It was nearly impossible to avoid news regarding the debt ceiling this week, but how much does it actually matter? Let’s make sure we’re on the same page first.  What follows are a few NON-POLITICAL thoughts on the debt ceiling, which is different than a “default.”   The debt ceiling has to be increased periodically in order for the US government to borrow enough money to fund day to day operations.  There’s theoretically a point at which the government doesn’t have enough money to make payments that it had already agreed to make in the past.  That money can come from the issuance of Treasury debt (i.e. borrowing) or from sources of revenue (such as taxes). In that theoretical scenario, the US could default on its obligations and that would be incredibly serious.  A missed payment on Treasury bills, for instance, could cause major fallout in financial markets.  It has never happened and is all but guaranteed to not happen this time either. We can’t know with certainty exactly how long the government could make ends meet if it really had to, but it’s certainly longer than claimed, regardless of any drop dead dates you may see in the news. That leaves us with what is mostly an exercise in political theater and/or brinksmanship on both sides of the aisle (no value judgments in this newsletter, ever).  Despite that, some traders take logical, defensive measures JUST IN CASE this happens to be the time where we finally see a default (even if it’s very temporary and heavily qualified).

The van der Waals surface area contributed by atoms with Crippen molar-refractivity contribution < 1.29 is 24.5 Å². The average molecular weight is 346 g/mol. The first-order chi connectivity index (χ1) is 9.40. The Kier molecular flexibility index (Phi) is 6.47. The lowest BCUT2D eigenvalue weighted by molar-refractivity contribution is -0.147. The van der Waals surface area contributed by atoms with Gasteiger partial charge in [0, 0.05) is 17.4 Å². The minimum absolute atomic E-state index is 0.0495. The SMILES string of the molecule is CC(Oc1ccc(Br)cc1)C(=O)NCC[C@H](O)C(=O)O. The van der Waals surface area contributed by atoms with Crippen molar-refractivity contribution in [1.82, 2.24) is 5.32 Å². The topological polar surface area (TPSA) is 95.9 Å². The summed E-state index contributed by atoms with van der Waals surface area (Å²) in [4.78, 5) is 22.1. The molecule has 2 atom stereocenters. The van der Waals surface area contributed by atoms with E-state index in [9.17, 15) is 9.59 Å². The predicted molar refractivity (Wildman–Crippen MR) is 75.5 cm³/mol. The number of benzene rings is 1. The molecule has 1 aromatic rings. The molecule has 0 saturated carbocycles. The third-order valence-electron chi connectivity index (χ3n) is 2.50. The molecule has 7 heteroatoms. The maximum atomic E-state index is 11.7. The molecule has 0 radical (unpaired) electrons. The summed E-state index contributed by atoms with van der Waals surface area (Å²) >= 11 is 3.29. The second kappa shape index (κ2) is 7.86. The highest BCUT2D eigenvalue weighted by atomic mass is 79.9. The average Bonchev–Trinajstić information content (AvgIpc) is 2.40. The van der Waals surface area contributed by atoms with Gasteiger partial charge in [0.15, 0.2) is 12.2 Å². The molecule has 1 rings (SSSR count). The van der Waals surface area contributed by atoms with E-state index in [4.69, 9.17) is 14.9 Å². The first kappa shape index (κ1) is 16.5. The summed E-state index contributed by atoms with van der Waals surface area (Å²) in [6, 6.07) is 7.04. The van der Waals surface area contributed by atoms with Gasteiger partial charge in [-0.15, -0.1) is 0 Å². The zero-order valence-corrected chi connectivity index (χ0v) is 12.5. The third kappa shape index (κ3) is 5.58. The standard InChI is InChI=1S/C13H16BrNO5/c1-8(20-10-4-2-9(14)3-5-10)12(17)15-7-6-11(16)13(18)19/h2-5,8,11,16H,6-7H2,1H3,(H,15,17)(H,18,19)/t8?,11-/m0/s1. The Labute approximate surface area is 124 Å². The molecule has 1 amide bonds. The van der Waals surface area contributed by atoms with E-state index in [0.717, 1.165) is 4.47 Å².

Source: Mortgage News Daily